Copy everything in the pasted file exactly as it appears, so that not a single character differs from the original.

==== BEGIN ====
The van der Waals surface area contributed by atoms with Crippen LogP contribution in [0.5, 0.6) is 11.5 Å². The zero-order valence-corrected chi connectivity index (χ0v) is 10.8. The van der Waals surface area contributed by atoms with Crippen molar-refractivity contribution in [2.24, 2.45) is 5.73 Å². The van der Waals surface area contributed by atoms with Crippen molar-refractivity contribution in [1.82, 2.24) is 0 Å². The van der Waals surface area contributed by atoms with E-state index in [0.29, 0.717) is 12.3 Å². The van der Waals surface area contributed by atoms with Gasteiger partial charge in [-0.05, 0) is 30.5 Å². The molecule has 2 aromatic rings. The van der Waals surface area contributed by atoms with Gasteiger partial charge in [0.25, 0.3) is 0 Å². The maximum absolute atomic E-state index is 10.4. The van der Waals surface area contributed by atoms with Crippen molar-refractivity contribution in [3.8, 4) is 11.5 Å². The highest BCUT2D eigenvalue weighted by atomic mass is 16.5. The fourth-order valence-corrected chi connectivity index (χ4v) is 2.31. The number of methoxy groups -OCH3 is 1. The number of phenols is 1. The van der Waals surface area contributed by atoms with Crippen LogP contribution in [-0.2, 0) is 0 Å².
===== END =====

The van der Waals surface area contributed by atoms with Crippen LogP contribution in [0.5, 0.6) is 11.5 Å². The zero-order valence-corrected chi connectivity index (χ0v) is 10.8. The van der Waals surface area contributed by atoms with Crippen molar-refractivity contribution in [2.24, 2.45) is 5.73 Å². The van der Waals surface area contributed by atoms with Crippen molar-refractivity contribution in [1.82, 2.24) is 0 Å². The van der Waals surface area contributed by atoms with E-state index in [0.29, 0.717) is 12.3 Å². The van der Waals surface area contributed by atoms with Gasteiger partial charge in [-0.05, 0) is 30.5 Å². The molecule has 2 aromatic rings. The van der Waals surface area contributed by atoms with Gasteiger partial charge in [0.25, 0.3) is 0 Å². The maximum absolute atomic E-state index is 10.4. The van der Waals surface area contributed by atoms with Crippen molar-refractivity contribution in [3.8, 4) is 11.5 Å². The highest BCUT2D eigenvalue weighted by atomic mass is 16.5. The fourth-order valence-corrected chi connectivity index (χ4v) is 2.31. The number of methoxy groups -OCH3 is 1. The number of phenols is 1. The van der Waals surface area contributed by atoms with Crippen LogP contribution in [-0.2, 0) is 0 Å².